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I’ve been making chicken paprikash for years using a recipe from an old Betty Crocker cookbook. I recently came across an alternative version in Bon Appetit, which I’ve modified slightly.
1 chicken, cut into 8 pieces (remove skin)
1 tablespoons butter
1 thinly sliced onion
5 teaspoons sweet Hungarian paprika
1 teaspoon hot smoked Spanish paprika
2 cups low-sodium chicken broth
1 cup sour cream
1 tablespoon lemon juice
Preheat the oven to 325 degrees.
Melt the butter in an ovenproof skillet just large enough to hold the pieces in one layer. Brown the chicken, but don’t cook through.
Remove the chicken from the pan and set aside. Reduce the heat to medium, and add the onion and paprika. Cook, stirring often until the onion is soft.
Add chicken broth to the skillet and bring to a simmer.
Return the chicken to the pan and transfer to the oven. Bake until the chicken is cooked through, 25-30 minutes.
Remove pan from oven, remove chicken from pan. Bring the liquid to a boil and cook until it is reduced by a third (5 to 7 minutes). Remove from the heat and whisk in the sour cream and lemon juice.
Spoon sauce around chicken and serve.
This is a very simple, quick-to-make cake that’s helpful for work parties and potlucks.
Preheat oven to 350 degrees.
Grease and flour a 9×13 pan and set aside.
In a mixing bowl, combine the sugar, oil, eggs and vanilla. Add the flour, baking soda, salt and cinnamon and mix well. Stir in the apples and nuts by hand. The batter will be very thick.
Spoon the batter into the pan, smooth the top with the spoon and bake at 350 degrees for 50 to 55 minutes.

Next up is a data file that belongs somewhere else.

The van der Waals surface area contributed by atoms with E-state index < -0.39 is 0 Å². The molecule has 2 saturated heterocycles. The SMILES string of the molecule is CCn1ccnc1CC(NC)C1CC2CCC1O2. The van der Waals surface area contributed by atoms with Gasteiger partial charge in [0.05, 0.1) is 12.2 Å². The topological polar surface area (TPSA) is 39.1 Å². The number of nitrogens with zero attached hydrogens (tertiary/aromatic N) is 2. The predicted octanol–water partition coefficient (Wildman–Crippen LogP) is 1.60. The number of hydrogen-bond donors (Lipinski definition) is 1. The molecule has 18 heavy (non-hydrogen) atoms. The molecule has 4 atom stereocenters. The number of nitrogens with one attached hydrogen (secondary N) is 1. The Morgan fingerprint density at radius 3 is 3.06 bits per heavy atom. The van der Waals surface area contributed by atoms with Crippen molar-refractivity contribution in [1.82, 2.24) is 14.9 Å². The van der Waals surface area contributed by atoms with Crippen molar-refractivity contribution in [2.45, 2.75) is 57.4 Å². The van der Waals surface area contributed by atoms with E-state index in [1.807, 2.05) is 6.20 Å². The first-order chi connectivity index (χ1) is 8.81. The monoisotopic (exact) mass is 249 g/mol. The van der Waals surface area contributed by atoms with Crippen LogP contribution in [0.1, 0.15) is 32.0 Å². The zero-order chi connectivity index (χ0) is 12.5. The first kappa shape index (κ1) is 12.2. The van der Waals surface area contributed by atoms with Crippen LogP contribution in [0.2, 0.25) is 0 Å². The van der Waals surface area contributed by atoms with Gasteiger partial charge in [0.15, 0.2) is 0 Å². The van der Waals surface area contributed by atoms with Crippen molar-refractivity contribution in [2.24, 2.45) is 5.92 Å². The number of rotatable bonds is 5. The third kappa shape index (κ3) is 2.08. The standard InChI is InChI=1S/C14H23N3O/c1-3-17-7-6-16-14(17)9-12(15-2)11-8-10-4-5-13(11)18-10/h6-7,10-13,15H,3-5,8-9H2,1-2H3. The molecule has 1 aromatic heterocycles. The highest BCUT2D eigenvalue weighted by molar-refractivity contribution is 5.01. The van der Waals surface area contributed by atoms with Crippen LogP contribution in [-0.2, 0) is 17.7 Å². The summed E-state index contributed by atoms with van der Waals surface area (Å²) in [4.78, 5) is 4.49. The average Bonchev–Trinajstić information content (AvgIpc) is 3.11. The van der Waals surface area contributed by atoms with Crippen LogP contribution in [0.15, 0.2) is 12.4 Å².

Recipe courtesy of Penzey’s Spices.
I got married. It was a surprise wedding, a spur-of-the-moment, low-key, low-budget affair.
G. and I were supposed to get married next year. We wanted to get married in the spring so that we’d have nice weather for a ceremony at his house, and I didn’t think I could manage it this spring because I was moving and starting a new job. (A job, by the way, that is still kicking my ass. Hence, the lack of blog posts.)
We set a wedding date for May 2014, but then a friend who is getting married in June 2014 totally shamed me. She had a place, food, photographer, DJ, bridesmaids and a dress all lined up, and I had . . . nothing. Then we went shopping for bridesmaid dresses for her wedding, a process I found more stressful than fun, and I realized that the move and my work schedule were only part of the reason I had done nothing. I’m also just not that into big weddings. Or, really, weddings at all.
Don’t get me wrong. I’m into G. I’m into being married. I’m into being married to G. It’s just the relationship that I dig, not the ceremony or the show.
So, a couple of weeks before my mom was flying in to help plan the wedding that G. and I were supposed to have, I suggested we just get married at the cookout that we’d already scheduled during her visit. G. agreed, and when my mom and her boyfriend landed on a Wednesday evening for six days of what they thought would be cake-tastings and meetings with photographers, I told them that what we really needed to do was buy a dress because I was getting married in two days.
The next morning, I found a nice white sundress on sale for $50 at Talbots. We spent the rest of the day hunting for a sundress for Mom. Then we had one day to pick up odds and ends and set up the pole barn and yard for the cookout.
Luckily, G. had already done most of the work. I am probably the only bride ever whose groom planned 80 percent of the wedding reception. My contributions were sending out the initial invitations to the cookout, finding a minister (it helps to have one as a best friend) and ordering ice cream from Purple Door.